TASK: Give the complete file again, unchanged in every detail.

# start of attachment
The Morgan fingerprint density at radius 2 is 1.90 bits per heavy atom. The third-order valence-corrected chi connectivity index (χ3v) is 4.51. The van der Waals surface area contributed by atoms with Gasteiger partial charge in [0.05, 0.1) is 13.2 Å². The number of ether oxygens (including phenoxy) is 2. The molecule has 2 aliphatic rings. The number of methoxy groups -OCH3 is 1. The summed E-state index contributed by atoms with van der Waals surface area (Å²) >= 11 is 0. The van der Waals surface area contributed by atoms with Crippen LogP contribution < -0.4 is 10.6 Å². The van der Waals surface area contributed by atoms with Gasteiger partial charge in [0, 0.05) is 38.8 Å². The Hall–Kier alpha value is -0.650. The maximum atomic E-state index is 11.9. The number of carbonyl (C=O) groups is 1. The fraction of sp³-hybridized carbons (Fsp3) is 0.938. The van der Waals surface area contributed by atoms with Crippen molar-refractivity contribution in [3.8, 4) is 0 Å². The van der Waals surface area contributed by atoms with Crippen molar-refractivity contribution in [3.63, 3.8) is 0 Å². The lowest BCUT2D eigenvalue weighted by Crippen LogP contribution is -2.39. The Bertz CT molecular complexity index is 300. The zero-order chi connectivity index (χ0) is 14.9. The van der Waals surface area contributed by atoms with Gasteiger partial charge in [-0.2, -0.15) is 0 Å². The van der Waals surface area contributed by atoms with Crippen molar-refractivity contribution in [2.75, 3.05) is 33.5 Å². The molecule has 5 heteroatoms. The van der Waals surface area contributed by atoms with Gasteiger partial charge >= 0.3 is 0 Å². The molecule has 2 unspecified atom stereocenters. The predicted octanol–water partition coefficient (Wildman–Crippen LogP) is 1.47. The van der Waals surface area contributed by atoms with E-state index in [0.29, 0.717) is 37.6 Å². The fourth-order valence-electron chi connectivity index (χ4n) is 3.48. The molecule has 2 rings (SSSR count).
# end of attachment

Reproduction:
The Morgan fingerprint density at radius 2 is 1.90 bits per heavy atom. The third-order valence-corrected chi connectivity index (χ3v) is 4.51. The van der Waals surface area contributed by atoms with Gasteiger partial charge in [0.05, 0.1) is 13.2 Å². The number of ether oxygens (including phenoxy) is 2. The molecule has 2 aliphatic rings. The number of methoxy groups -OCH3 is 1. The summed E-state index contributed by atoms with van der Waals surface area (Å²) >= 11 is 0. The van der Waals surface area contributed by atoms with Crippen LogP contribution < -0.4 is 10.6 Å². The van der Waals surface area contributed by atoms with Gasteiger partial charge in [0, 0.05) is 38.8 Å². The Hall–Kier alpha value is -0.650. The maximum atomic E-state index is 11.9. The number of carbonyl (C=O) groups is 1. The fraction of sp³-hybridized carbons (Fsp3) is 0.938. The van der Waals surface area contributed by atoms with Crippen molar-refractivity contribution in [3.8, 4) is 0 Å². The van der Waals surface area contributed by atoms with Crippen molar-refractivity contribution in [3.63, 3.8) is 0 Å². The lowest BCUT2D eigenvalue weighted by Crippen LogP contribution is -2.39. The Bertz CT molecular complexity index is 300. The zero-order chi connectivity index (χ0) is 14.9. The van der Waals surface area contributed by atoms with Gasteiger partial charge in [-0.2, -0.15) is 0 Å². The van der Waals surface area contributed by atoms with Crippen molar-refractivity contribution in [2.75, 3.05) is 33.5 Å². The molecule has 5 heteroatoms. The van der Waals surface area contributed by atoms with Gasteiger partial charge >= 0.3 is 0 Å². The molecule has 2 unspecified atom stereocenters. The predicted octanol–water partition coefficient (Wildman–Crippen LogP) is 1.47. The van der Waals surface area contributed by atoms with E-state index in [0.29, 0.717) is 37.6 Å². The fourth-order valence-electron chi connectivity index (χ4n) is 3.48. The molecule has 2 rings (SSSR count).